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Training Review: BSR’s Security Driving Course (SDC)

Topic: Mobility, Automobile

Instructor/System: BSR is a specialty driving school located at Summit Point Motorsports Park in Summit Point, West Virginia. BSR has been around for decades and teaches classes to the US military, law enforcement, government agencies, and civilians. Beyond their military work, BSR also provides training for the Department of State’s Worldwide Personal Protection Services (WPPS), the AFPAK Hands folks, etc. Lee Chewey, a retired Delta operator who’s gone on to be involved in a lot of security operations and security training work globally, is the Director of Training. Their course offerings include off-road driving, evasive driving, surveillance detection while mobile, and vehicle commandeering. They also offer some firearms courses. Being co-located at Summit Point gives them great asphalt tracks for the evasive driver training, as well as ample space for the off-road work and easy access to suburban West Virginia for the surveillance detection work.

Content: BSR’s Security Driving Course (SDC) a three-day course compromised of one additional day prepended onto BSR’s two-day Evasive Driving Course (EDC). Day two and day three of SDC are the same as EDC — not just the same in content, but the EDC and SDC students are all mixed together doing the exact same training. Please see our review of BSR’s Evasive Driving Course for discussion of what’s covered in those two days.

What SDC adds is a day of training around how terrorist organizations operate specific to ambushes/kidnapping/etc along driving routes and how surveillance operates in the same setting.

This one-day section of SDC is essentially Lee Chewey’s baby. He wrote it, updates it, and teaches it. It’s got his fingerprints all over it and is clearly a labor of love. So, who is this guy beyond the blurb mentioned above? Lee retired from the US Army after 22 years. He was early, proto-Delta, in one of their first classes. He went on to do security and operations training all over the world, including counter-terrorism and counter-drug stuff for the military and law enforcement. As you’d expect given his pedigree, he’s plainspoken, mild-mannered, and a consummate quiet professional. He has tremendous depth on the historical scenarios discussed, sometimes letting his mask slip slightly and using grammar suggestive of having either been there or having directly debriefed the actual players involved.

The first half of the day discusses historical case studies of attacks on vehicles while en route from one location to another. For as much as can be known, this includes how the surveillance was conducted, how the attack was planned, and, of course, how the attack was executed. Slides include maps, newspaper clippings, photos from the scene, and sometimes video surveillance footage. This portion of the class takes place in a hotel in Winchester, Virginia, and is excellent through-and-through. These case studies are used to illustrate concepts in route selection, surveillance, and attack sites that will be used in the field training that occurs in the afternoon.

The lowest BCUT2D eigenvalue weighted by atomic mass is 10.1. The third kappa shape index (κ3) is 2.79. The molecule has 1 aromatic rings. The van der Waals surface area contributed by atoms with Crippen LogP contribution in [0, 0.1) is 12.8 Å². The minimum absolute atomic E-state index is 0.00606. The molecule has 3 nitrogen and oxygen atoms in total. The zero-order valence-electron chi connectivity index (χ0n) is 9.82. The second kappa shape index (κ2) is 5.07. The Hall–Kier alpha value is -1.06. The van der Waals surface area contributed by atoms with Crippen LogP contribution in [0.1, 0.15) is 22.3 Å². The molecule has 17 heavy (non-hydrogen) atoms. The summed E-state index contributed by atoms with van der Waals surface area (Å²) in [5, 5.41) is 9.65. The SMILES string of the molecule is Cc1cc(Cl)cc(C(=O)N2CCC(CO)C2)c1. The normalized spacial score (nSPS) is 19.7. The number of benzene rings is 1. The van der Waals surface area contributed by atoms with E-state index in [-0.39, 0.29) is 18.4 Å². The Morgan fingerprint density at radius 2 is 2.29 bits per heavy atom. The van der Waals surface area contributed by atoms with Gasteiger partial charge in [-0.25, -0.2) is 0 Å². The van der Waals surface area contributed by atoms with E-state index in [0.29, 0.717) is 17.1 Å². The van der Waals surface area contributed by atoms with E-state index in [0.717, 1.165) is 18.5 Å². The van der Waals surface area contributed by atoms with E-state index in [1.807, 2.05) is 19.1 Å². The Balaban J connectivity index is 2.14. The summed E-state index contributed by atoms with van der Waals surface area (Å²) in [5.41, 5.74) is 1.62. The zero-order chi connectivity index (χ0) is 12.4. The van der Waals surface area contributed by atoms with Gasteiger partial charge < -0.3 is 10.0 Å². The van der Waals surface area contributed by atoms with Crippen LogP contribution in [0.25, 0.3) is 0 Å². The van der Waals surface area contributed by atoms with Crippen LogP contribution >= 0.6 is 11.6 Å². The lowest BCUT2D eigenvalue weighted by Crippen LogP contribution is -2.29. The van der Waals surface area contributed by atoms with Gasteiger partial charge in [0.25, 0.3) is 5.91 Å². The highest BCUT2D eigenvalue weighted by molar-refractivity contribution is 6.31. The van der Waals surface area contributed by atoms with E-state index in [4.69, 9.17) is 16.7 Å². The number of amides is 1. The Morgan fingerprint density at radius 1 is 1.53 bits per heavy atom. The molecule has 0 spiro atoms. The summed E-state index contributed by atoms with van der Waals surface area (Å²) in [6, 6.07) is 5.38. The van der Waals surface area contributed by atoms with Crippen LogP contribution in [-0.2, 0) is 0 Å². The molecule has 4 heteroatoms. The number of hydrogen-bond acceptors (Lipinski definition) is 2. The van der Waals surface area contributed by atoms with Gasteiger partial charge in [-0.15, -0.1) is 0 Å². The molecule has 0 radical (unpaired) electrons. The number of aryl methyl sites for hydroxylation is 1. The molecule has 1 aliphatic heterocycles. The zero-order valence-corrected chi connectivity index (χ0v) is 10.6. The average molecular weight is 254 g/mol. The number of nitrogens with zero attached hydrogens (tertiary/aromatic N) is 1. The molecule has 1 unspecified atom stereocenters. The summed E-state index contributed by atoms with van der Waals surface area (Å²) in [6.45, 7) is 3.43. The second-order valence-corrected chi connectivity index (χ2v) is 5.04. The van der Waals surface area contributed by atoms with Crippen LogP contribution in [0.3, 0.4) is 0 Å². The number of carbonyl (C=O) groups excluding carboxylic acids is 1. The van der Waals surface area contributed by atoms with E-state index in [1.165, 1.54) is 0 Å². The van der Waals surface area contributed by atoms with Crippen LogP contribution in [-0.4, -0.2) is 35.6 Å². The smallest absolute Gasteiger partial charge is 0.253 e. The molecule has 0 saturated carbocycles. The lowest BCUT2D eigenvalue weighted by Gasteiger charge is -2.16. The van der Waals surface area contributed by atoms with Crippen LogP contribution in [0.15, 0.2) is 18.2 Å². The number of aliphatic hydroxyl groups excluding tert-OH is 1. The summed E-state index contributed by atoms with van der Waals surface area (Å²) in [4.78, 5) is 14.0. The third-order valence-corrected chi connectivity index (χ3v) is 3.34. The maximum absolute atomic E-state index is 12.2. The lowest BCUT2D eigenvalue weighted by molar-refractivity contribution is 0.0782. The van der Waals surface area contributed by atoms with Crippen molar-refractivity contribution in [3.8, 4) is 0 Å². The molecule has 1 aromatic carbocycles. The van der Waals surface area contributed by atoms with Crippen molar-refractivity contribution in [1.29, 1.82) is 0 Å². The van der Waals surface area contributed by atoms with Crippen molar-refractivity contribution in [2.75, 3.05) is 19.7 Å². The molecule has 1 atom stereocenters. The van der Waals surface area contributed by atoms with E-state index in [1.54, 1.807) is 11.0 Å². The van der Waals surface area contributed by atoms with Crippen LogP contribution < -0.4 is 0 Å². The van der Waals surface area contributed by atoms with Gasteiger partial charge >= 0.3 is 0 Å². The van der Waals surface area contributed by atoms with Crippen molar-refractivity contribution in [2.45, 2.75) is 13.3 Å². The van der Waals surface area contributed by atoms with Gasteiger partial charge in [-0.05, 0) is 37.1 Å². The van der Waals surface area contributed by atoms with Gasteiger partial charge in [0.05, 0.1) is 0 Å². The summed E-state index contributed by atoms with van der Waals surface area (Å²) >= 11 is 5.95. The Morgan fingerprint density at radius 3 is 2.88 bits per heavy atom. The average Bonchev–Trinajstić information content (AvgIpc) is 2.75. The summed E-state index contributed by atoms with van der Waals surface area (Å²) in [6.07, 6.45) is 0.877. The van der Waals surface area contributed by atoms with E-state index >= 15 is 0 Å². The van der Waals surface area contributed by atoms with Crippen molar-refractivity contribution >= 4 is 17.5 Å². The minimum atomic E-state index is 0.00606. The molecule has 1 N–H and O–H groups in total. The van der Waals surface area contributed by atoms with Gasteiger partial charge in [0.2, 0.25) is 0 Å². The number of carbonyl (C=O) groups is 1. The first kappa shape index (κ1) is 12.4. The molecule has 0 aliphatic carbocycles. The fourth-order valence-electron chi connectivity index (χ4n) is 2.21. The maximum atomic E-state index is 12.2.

The second half of the day is spent planning a surveillance detection route (SDR) that will take you from the hotel to a fixed location across town. Surveillance is conducted by role-players associated with BSR. You employ what was learned in the morning in order to include route features that will allow you to identify both static and mobile surveillance. The goal of this training is NOT to “shake” the surveillance, so there’s no running yellow lights, speeding, pulling illegal u-turns, etc. This training — both the route planning and the travel itself — is done as a group. This means that you don’t get to plan your own route, nor be the sole observer, nor be the driver. Instead, the group of piles into a large van: one person sits in the passenger seat and plays navigator for the driver, the rest look out the windows and try to spot any surveillance while taking notes.

The practical exercise has some utility, but it’s mostly just in the realm of becoming more aware of the threat, generally. Since the exercise is conducted as a group not an individual, and since there aren’t enough reps, the value to the individual who’s going to need to do their own route planning and SDRs is rather small. This is compounded by the lack of feedback and engagement from the instructor on what was done well or poorly in the route planning. All of that said, it is instructive in other ways: first, that by paying attention you can successfully spot non-professional surveillance, and second, that when you’re keyed-up and looking, lots of things seem suspicious. Student reports on possible surveillance included all sorts remarks on the day-to-day goings on of Winchester that had nothing to do with the exercise. Thesea re good take-homes and will help improve awareness for people who are at some risk of being surveilled and attacked while in transit.

RMSR Recommended: Yes, if it’s your first ever exposure to surveillance. No, if you’ll need to conduct route planning, driving, and surveillance detection on your own.

Pre-requisites: None. No awareness of surveillance techniques or ‘in-transit’ terrorist operations is assumed.

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